How RG7828 works
Blood cancers such as NHL and CLL can be caused by the abnormal behavior and growth of B-cells, a type of white blood cell. Cancerous B-cells often produce in excessive amounts a protein called CD20 on their surface.
As an immunotherapy, RG7828 is a drug designed to encourage the immune system to recognize and target CD20-producing cells as abnormal and unwanted.
The immune system usually kills abnormal cells by directing a type of immune cell, called T-cells, to attack them. However, cancer cells can develop mechanisms to evade detection by the immune system through T-cell inactivation. This results in not enough T-cells being available to eliminate the cancer.
RG7828 is a bispecific antibody. An antibody is a protein designed to bind to a particular target; as a “bispecific” antibody, RG7828 can simultaneously bind to two targets — CD20 on the cancerous B-cells, and CD3, which is part of a complex of proteins expressed on the surface of T-cells and involved in the activation of T-cells that can recognize and attack a specific target.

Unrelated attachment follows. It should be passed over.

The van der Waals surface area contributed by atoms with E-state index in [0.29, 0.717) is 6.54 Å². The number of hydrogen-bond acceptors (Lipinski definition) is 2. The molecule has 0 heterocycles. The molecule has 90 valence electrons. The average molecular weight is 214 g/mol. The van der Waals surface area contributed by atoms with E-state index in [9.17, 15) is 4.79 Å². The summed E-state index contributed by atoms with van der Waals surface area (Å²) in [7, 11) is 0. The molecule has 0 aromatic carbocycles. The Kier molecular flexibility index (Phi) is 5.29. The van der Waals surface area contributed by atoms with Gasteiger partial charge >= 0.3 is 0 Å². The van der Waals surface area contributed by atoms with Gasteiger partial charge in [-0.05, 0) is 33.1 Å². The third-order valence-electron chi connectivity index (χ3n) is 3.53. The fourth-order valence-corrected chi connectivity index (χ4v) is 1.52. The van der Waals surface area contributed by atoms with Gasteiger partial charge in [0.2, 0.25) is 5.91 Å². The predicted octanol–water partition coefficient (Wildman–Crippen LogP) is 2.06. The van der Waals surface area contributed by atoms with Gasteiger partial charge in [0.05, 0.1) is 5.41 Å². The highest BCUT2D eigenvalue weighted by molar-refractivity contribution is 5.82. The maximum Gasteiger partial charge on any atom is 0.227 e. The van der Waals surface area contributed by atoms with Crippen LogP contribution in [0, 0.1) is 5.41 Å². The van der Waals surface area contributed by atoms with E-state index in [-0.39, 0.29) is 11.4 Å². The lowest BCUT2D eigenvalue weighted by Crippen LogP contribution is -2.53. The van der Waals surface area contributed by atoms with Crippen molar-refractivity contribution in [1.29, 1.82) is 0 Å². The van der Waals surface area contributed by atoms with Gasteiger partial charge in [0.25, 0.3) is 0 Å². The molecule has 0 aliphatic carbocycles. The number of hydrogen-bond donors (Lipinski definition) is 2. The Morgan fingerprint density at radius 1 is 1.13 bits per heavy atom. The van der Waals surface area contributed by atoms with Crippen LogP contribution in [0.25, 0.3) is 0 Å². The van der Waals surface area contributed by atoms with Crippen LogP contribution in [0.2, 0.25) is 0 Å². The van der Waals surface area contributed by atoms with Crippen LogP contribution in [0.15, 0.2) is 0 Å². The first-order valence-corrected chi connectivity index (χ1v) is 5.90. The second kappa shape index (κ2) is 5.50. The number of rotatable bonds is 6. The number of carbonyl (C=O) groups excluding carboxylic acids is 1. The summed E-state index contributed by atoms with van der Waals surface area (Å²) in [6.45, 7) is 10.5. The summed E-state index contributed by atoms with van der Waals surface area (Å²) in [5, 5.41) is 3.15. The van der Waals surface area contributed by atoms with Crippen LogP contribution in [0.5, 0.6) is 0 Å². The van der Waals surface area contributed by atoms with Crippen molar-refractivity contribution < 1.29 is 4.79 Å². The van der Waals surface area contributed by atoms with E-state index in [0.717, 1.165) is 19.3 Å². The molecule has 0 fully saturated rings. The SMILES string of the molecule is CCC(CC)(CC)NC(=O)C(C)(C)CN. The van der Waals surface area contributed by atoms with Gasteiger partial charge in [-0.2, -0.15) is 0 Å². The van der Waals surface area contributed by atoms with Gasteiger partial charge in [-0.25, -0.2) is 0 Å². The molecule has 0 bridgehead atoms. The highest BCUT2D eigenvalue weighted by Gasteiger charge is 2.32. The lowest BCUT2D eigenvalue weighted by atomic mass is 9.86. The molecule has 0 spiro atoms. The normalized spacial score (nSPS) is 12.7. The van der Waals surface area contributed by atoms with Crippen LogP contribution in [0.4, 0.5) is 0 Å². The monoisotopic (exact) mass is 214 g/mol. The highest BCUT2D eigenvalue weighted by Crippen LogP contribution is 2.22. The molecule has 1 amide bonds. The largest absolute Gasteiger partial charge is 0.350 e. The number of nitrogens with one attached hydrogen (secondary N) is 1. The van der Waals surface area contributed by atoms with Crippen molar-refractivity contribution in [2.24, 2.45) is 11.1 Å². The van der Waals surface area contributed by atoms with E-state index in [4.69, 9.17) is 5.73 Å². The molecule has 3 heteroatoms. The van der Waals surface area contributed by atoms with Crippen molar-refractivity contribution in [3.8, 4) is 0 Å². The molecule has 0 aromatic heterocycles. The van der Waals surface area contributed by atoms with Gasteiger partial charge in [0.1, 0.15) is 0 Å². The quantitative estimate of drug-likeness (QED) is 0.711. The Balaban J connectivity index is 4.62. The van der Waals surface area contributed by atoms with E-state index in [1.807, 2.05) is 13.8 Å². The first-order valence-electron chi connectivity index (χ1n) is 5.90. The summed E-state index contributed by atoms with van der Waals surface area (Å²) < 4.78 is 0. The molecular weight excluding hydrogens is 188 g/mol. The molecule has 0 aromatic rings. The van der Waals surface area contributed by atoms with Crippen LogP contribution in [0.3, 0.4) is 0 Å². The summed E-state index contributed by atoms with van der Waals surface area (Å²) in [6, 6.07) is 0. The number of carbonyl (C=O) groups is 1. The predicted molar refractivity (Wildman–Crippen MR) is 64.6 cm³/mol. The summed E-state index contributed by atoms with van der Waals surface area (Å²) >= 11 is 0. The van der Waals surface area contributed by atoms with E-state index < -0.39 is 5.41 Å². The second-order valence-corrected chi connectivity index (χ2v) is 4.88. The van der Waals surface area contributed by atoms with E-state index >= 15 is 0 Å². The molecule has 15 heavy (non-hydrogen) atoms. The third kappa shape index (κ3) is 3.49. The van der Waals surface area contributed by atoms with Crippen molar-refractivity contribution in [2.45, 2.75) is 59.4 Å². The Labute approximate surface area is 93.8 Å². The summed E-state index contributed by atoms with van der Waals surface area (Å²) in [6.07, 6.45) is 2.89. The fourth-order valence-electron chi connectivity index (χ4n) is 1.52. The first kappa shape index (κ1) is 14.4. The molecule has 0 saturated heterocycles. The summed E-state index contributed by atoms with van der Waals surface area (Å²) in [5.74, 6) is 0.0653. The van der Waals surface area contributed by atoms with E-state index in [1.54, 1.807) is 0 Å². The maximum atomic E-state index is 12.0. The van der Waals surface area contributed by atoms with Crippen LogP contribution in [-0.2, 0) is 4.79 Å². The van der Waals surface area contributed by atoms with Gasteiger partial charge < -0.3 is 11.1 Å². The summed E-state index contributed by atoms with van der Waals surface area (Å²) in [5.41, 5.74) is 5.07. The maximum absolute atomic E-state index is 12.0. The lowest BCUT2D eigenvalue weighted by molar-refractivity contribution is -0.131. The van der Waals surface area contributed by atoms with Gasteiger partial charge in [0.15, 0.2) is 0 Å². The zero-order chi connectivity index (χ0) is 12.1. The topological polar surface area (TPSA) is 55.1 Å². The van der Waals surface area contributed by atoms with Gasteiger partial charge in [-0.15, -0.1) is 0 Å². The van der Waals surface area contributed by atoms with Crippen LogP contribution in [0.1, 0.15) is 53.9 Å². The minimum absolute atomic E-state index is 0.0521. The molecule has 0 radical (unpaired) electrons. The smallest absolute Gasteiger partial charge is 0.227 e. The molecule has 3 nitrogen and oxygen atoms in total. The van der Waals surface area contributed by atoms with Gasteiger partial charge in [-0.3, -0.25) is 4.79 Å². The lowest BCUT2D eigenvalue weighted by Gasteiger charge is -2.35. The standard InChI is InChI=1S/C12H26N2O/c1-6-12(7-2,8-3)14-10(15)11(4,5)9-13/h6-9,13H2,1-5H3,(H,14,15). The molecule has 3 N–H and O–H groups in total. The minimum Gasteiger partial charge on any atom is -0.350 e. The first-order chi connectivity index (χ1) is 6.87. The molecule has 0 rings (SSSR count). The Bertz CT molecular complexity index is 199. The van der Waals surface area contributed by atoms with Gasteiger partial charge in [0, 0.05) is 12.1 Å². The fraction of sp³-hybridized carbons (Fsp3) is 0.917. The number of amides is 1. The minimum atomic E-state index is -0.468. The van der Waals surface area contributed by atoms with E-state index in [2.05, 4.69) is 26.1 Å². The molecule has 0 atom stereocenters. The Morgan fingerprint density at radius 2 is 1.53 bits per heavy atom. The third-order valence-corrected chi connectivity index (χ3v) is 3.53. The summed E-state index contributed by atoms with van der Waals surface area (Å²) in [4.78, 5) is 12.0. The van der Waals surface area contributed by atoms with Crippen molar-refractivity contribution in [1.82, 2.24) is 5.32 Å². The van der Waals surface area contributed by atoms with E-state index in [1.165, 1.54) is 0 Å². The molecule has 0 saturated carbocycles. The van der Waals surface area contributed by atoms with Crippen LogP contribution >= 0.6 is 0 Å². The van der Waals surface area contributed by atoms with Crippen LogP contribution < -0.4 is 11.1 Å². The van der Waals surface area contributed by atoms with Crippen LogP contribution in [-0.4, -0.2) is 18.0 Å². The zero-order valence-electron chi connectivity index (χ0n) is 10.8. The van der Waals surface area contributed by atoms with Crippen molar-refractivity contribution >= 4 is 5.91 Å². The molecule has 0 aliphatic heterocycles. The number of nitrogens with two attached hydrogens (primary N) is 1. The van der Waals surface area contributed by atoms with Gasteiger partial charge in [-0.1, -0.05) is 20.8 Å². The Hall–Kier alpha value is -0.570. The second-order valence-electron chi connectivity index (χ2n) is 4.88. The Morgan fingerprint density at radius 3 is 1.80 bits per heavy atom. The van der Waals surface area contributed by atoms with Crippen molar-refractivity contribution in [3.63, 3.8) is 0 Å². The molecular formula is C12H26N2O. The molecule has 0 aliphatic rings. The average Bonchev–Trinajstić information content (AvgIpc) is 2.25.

By binding to both CD3 and CD20, RG7828 crosslinks the T-cell with the tumor cell. This allows the T-cell to recognize the tumor, and should result in the activation of T-cells’ cell-killing ability. Through this mechanism, RG7828 should slow cancer progression and may cause a targeted reduction in tumor size.
Results from preclinical studies in monkey models of disease, published in the journal Science Translational Medicine, demonstrated that RG7828 can successfully reduce the number of B-cells in these models.
RG7828 in clinical trials
Genentech is running an open-label Phase 1 dose-escalation study (NCT02500407) to investigate RG7828, alone or in combination with Tecentriq (atezolizumab), in patients with B-cell NHL and CLL that has returned or is resistant to standard therapy.
The trial’s primary outcome is to determine the maximum tolerated dose of RG7828, with and without Tecentriq, as well as a preliminary assessment of the treatment’s anti-tumor activity. Patients will be monitored for adverse events for up to 14 months, and the percentage of patients responding to the treatment will be recorded for up to three years.
The trial is still recruiting up to 390 patients at multiple sites in the U.S., Australia, Canada, and Korea. Information is available by clicking on its identification number.
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